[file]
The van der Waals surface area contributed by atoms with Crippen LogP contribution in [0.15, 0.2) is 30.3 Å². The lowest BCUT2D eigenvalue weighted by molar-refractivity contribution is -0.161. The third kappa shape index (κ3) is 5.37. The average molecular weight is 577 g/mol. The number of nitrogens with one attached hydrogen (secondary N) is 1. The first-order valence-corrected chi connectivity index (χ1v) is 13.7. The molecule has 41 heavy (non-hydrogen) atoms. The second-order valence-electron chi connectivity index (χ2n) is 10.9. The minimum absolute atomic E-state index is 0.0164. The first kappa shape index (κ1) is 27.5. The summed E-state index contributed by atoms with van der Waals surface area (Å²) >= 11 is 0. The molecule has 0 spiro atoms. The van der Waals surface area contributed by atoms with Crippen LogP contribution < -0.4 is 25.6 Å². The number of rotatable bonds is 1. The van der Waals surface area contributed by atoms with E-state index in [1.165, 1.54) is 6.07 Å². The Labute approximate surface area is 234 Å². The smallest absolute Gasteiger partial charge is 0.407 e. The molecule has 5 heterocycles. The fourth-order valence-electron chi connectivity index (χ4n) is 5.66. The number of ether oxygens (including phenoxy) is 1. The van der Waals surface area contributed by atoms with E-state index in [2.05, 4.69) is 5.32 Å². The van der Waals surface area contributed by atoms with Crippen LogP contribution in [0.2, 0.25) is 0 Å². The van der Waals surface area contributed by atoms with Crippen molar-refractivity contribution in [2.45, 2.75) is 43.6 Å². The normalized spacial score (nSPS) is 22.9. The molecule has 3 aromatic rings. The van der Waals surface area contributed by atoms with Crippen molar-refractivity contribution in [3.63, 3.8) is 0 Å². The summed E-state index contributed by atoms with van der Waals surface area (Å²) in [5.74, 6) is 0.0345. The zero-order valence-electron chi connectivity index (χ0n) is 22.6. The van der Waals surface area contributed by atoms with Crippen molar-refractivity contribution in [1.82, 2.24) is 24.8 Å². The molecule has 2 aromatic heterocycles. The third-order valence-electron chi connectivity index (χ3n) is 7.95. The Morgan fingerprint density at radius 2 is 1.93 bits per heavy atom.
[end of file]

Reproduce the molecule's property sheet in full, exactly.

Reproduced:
The van der Waals surface area contributed by atoms with Crippen LogP contribution in [0.15, 0.2) is 30.3 Å². The lowest BCUT2D eigenvalue weighted by molar-refractivity contribution is -0.161. The third kappa shape index (κ3) is 5.37. The average molecular weight is 577 g/mol. The number of nitrogens with one attached hydrogen (secondary N) is 1. The first-order valence-corrected chi connectivity index (χ1v) is 13.7. The molecule has 41 heavy (non-hydrogen) atoms. The second-order valence-electron chi connectivity index (χ2n) is 10.9. The minimum absolute atomic E-state index is 0.0164. The first kappa shape index (κ1) is 27.5. The summed E-state index contributed by atoms with van der Waals surface area (Å²) >= 11 is 0. The molecule has 0 spiro atoms. The van der Waals surface area contributed by atoms with Crippen LogP contribution < -0.4 is 25.6 Å². The number of rotatable bonds is 1. The van der Waals surface area contributed by atoms with E-state index in [1.165, 1.54) is 6.07 Å². The Labute approximate surface area is 234 Å². The smallest absolute Gasteiger partial charge is 0.407 e. The molecule has 5 heterocycles. The fourth-order valence-electron chi connectivity index (χ4n) is 5.66. The number of ether oxygens (including phenoxy) is 1. The van der Waals surface area contributed by atoms with E-state index in [2.05, 4.69) is 5.32 Å². The van der Waals surface area contributed by atoms with Crippen LogP contribution in [0.2, 0.25) is 0 Å². The van der Waals surface area contributed by atoms with Crippen molar-refractivity contribution in [2.45, 2.75) is 43.6 Å². The normalized spacial score (nSPS) is 22.9. The molecule has 3 aromatic rings. The van der Waals surface area contributed by atoms with Crippen molar-refractivity contribution in [3.63, 3.8) is 0 Å². The summed E-state index contributed by atoms with van der Waals surface area (Å²) in [5.74, 6) is 0.0345. The zero-order valence-electron chi connectivity index (χ0n) is 22.6. The van der Waals surface area contributed by atoms with Crippen molar-refractivity contribution in [1.82, 2.24) is 24.8 Å². The molecule has 2 aromatic heterocycles. The third-order valence-electron chi connectivity index (χ3n) is 7.95. The Morgan fingerprint density at radius 2 is 1.93 bits per heavy atom.